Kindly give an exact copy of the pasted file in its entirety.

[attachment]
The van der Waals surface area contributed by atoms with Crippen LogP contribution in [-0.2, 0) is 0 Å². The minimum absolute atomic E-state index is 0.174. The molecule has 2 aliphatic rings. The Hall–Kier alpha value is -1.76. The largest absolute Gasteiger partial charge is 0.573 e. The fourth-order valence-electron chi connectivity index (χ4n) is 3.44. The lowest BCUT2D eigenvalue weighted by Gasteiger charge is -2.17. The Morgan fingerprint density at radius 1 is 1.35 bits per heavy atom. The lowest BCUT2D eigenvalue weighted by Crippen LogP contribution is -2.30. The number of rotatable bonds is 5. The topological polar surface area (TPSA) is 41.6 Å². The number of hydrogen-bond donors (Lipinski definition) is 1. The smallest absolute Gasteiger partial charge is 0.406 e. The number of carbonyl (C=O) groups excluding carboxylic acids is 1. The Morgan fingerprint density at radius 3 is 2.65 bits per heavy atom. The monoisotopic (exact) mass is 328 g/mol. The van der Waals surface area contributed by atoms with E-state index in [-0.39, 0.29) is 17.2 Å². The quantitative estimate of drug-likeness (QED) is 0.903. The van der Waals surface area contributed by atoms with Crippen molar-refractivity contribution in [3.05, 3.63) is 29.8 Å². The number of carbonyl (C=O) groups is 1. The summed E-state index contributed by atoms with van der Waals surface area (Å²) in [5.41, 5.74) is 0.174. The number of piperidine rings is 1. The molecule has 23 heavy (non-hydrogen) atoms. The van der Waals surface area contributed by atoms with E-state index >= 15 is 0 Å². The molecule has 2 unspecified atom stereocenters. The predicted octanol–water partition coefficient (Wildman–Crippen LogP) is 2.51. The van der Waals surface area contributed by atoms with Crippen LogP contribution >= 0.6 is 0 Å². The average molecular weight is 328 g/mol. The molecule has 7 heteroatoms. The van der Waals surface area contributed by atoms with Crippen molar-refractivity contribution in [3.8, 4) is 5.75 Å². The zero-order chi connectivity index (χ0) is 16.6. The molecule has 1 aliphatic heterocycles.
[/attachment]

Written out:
The van der Waals surface area contributed by atoms with Crippen LogP contribution in [-0.2, 0) is 0 Å². The minimum absolute atomic E-state index is 0.174. The molecule has 2 aliphatic rings. The Hall–Kier alpha value is -1.76. The largest absolute Gasteiger partial charge is 0.573 e. The fourth-order valence-electron chi connectivity index (χ4n) is 3.44. The lowest BCUT2D eigenvalue weighted by Gasteiger charge is -2.17. The Morgan fingerprint density at radius 1 is 1.35 bits per heavy atom. The lowest BCUT2D eigenvalue weighted by Crippen LogP contribution is -2.30. The number of rotatable bonds is 5. The topological polar surface area (TPSA) is 41.6 Å². The number of hydrogen-bond donors (Lipinski definition) is 1. The smallest absolute Gasteiger partial charge is 0.406 e. The number of carbonyl (C=O) groups excluding carboxylic acids is 1. The Morgan fingerprint density at radius 3 is 2.65 bits per heavy atom. The monoisotopic (exact) mass is 328 g/mol. The van der Waals surface area contributed by atoms with E-state index in [-0.39, 0.29) is 17.2 Å². The quantitative estimate of drug-likeness (QED) is 0.903. The van der Waals surface area contributed by atoms with Crippen molar-refractivity contribution in [3.05, 3.63) is 29.8 Å². The number of carbonyl (C=O) groups is 1. The summed E-state index contributed by atoms with van der Waals surface area (Å²) in [5.41, 5.74) is 0.174. The number of piperidine rings is 1. The molecule has 23 heavy (non-hydrogen) atoms. The van der Waals surface area contributed by atoms with E-state index >= 15 is 0 Å². The molecule has 2 unspecified atom stereocenters. The predicted octanol–water partition coefficient (Wildman–Crippen LogP) is 2.51. The van der Waals surface area contributed by atoms with Crippen LogP contribution >= 0.6 is 0 Å². The average molecular weight is 328 g/mol. The molecule has 7 heteroatoms. The van der Waals surface area contributed by atoms with Crippen molar-refractivity contribution in [3.8, 4) is 5.75 Å². The zero-order chi connectivity index (χ0) is 16.6. The molecule has 1 aliphatic heterocycles.